Canadian Federal election polling

In December 2005, during the last Canadian federal election, I wrote about the discrepancies between polls and how they could be partly explained by different notions of what the population of Quebec was. In the 2008 election, there are even larger polling discrepancies -- on October 6th, Nanos reported 6% support for the Green party while Harris-Decima reported 13% support; and once again, certain pollsters consistently disagree with their colleagues.

If you take all of the polls conducted during the 2008 election campaign and plot them according to their completion dates, you'll get a graph which looks like this:

(Different pollsters are represented by different letters: A = Angus Reid, E = Ekos, H = Harris-Decima, I = Ipsos, N = Nanos, S = Segma, and T = Strategic Counsel. The different colours represent Conservative (blue), Liberal (red), NDP (orange), Bloc Quebecois (light blue), and Green (green) party support respectively.)

Some points on this graph stand out very clearly amidst the noise: For most of the campaign period, Nanos reports much higher Liberal support and lower Green support than other pollsters; less noticeably, Angus Reid reports higher Conservative support and lower Green support. I threw all of these numbers into a blender, and obtained the following table of pollster deviations from the consensus:
Pollster Conservative Liberal NDP Green Bloc Quebecois
Angus Reid +1.3% -1.1% +1.4% -1.8% +0.1%
Ekos -1.1% -0.6% +0.5% +1.2% +0.2%
Harris-Decima -0.7% +0.1% -1.1% +0.8% -0.4%
Ipsos +0.8% +0.4% -1.9% +0.2% -0.1%
Nanos -0.4% +3.2% +0.1% -1.9%  
Segma +2.5% -2.5%   -0.4% +0.1%
Strategic Counsel +2.4% -1.0% -1.0% +0.6%  

Note that these values are the difference between each individual pollster and the polling consensus, not the difference between each pollster and the correct values. It's possible that Nanos and Angus Reid were correct, and the Green party really did have far less support than all the other pollsters thought -- but until the election results come in, all we can do is compare polls to each other.

Once we know how much of a house effect each pollster has compared to the average pollster, it only makes sense to look at a graph of "corrected" polls -- and to draw a trend line for each party:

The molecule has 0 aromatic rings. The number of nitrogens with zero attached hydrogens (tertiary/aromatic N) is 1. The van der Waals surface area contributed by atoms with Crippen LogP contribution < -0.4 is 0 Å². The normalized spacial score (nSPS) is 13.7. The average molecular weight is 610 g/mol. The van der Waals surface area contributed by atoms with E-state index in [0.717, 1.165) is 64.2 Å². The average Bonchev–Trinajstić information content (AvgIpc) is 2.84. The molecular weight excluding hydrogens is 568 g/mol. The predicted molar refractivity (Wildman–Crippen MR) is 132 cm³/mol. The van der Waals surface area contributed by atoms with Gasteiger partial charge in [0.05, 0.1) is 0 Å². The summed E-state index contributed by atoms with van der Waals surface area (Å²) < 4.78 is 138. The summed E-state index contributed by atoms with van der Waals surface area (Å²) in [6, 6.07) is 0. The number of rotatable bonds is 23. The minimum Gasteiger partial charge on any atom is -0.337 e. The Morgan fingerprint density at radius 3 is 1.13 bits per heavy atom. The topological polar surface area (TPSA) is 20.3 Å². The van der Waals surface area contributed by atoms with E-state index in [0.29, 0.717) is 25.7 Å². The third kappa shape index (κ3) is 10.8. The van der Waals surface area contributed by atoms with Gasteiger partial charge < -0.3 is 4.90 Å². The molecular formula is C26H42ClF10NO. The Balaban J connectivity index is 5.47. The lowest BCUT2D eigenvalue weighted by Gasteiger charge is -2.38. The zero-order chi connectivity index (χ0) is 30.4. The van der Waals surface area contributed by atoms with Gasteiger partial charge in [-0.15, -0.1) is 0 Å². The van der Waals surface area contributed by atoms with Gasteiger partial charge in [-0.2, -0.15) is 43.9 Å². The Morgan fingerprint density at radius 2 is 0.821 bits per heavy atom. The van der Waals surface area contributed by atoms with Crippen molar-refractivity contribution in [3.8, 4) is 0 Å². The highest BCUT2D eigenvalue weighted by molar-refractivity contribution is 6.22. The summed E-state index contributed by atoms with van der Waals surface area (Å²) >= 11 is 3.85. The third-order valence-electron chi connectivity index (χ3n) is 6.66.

After applying these adjustments, there are no longer wild discrepancies between polls conducted at the same time. There is some noise, of course, but that is unavoidable given polls which (even given perfect sampling) are only accurate to within three percent 19 times out of 20.

Why do different pollsters consistently get results which are a few percentage points apart? There are several reasons, but the largest factor is probably differences in how questions are asked. Harris-Decima asks people to choose between "the Liberal Party candidate, the Conservative Party candidate, etc.", while most pollsters ask people to choose which party they would be most likely to support -- a significant difference given that many Canadians vote for a local candidate they like even if he or she does not belong to their favourite party.

Nanos, however, takes a prize for unusual polling methodology: First, instead of asking for whom someone will vote, they ask people to name their top two choices -- and then arbitrarily designate the first named party as the voter's preference. Second, instead of reading out a list of parties like all the other pollsters do, Nanos uses "top of head" polls: No parties are listed, and it's up to the person being polled to remember what the parties are. It's not hard to imagine that an environmentally-conscious voter would answer "Liberal and Green" when polled by Nanos, but respond "Green" when another pollster asks for a single choice; while a voter who is only marginally aware of the election might support the Green party when prompted, but not even remember that it exists if Nanos phones.

That said, it could be argued that for all of Nanos' shortcomings as polling methodology, it's actually very good as a prediction method: Top-of-head polls effectively underweight responses from people who can't remember the names of all the parties, but those people are less likely to vote anyway; and if a polling method produces results which are biased towards the major parties which people have as their second choices, it might just match the almost inevitable shift on election day when people decide to "vote strategically" instead of "wasting their vote".

What do I expect to see when the final polls close today? 35% Conservative, 28% Liberal, 19% NDP, 7% Green, and 10% Bloc. And the smallest fraction of the popular vote to ever elect a Canadian government.

Four hours from now, I'll see if I'm right -- but now, I'm off to cast my ballot.

Posted at 2008-10-14 22:35 | Permanent link | Comments
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